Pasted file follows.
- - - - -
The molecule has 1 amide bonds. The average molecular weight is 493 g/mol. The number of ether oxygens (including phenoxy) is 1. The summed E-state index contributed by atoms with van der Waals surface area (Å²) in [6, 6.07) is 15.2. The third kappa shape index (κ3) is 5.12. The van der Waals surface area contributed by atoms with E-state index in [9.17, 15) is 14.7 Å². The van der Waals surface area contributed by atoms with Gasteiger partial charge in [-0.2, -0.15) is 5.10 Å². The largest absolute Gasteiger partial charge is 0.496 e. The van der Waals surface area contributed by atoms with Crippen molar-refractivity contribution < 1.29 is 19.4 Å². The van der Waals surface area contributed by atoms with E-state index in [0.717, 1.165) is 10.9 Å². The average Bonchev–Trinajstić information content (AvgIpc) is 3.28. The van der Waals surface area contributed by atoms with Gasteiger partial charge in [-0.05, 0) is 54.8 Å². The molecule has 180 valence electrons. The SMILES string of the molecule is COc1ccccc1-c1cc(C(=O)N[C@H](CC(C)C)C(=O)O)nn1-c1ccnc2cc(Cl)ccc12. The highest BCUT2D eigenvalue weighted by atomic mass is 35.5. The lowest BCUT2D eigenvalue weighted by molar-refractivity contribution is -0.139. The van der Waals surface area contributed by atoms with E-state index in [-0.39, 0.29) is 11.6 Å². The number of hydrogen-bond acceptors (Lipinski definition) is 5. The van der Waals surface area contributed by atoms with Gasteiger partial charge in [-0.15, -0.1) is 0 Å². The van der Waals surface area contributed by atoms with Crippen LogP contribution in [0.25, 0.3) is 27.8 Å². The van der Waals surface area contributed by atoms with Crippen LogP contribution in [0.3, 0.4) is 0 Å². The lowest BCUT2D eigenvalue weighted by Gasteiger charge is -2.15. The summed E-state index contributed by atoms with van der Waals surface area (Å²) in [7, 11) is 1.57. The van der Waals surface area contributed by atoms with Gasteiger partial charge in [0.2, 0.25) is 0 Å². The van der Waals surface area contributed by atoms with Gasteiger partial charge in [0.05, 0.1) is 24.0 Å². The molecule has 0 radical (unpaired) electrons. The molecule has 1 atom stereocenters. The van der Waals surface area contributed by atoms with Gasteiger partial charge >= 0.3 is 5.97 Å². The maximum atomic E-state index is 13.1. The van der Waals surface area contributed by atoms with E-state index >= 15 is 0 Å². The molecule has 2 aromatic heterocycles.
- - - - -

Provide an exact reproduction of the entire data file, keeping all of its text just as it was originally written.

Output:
The molecule has 1 amide bonds. The average molecular weight is 493 g/mol. The number of ether oxygens (including phenoxy) is 1. The summed E-state index contributed by atoms with van der Waals surface area (Å²) in [6, 6.07) is 15.2. The third kappa shape index (κ3) is 5.12. The van der Waals surface area contributed by atoms with E-state index in [9.17, 15) is 14.7 Å². The van der Waals surface area contributed by atoms with Gasteiger partial charge in [-0.2, -0.15) is 5.10 Å². The largest absolute Gasteiger partial charge is 0.496 e. The van der Waals surface area contributed by atoms with Crippen molar-refractivity contribution < 1.29 is 19.4 Å². The van der Waals surface area contributed by atoms with E-state index in [0.717, 1.165) is 10.9 Å². The average Bonchev–Trinajstić information content (AvgIpc) is 3.28. The van der Waals surface area contributed by atoms with Gasteiger partial charge in [-0.05, 0) is 54.8 Å². The molecule has 180 valence electrons. The SMILES string of the molecule is COc1ccccc1-c1cc(C(=O)N[C@H](CC(C)C)C(=O)O)nn1-c1ccnc2cc(Cl)ccc12. The highest BCUT2D eigenvalue weighted by atomic mass is 35.5. The lowest BCUT2D eigenvalue weighted by molar-refractivity contribution is -0.139. The van der Waals surface area contributed by atoms with E-state index in [-0.39, 0.29) is 11.6 Å². The number of hydrogen-bond acceptors (Lipinski definition) is 5. The van der Waals surface area contributed by atoms with Gasteiger partial charge in [-0.15, -0.1) is 0 Å². The van der Waals surface area contributed by atoms with Crippen LogP contribution in [0.25, 0.3) is 27.8 Å². The van der Waals surface area contributed by atoms with Crippen LogP contribution in [0.3, 0.4) is 0 Å². The lowest BCUT2D eigenvalue weighted by Gasteiger charge is -2.15. The summed E-state index contributed by atoms with van der Waals surface area (Å²) in [7, 11) is 1.57. The van der Waals surface area contributed by atoms with Gasteiger partial charge in [0.2, 0.25) is 0 Å². The van der Waals surface area contributed by atoms with Gasteiger partial charge in [0.05, 0.1) is 24.0 Å². The molecule has 0 radical (unpaired) electrons. The molecule has 1 atom stereocenters. The van der Waals surface area contributed by atoms with Gasteiger partial charge >= 0.3 is 5.97 Å². The maximum atomic E-state index is 13.1. The van der Waals surface area contributed by atoms with E-state index >= 15 is 0 Å². The molecule has 2 aromatic heterocycles.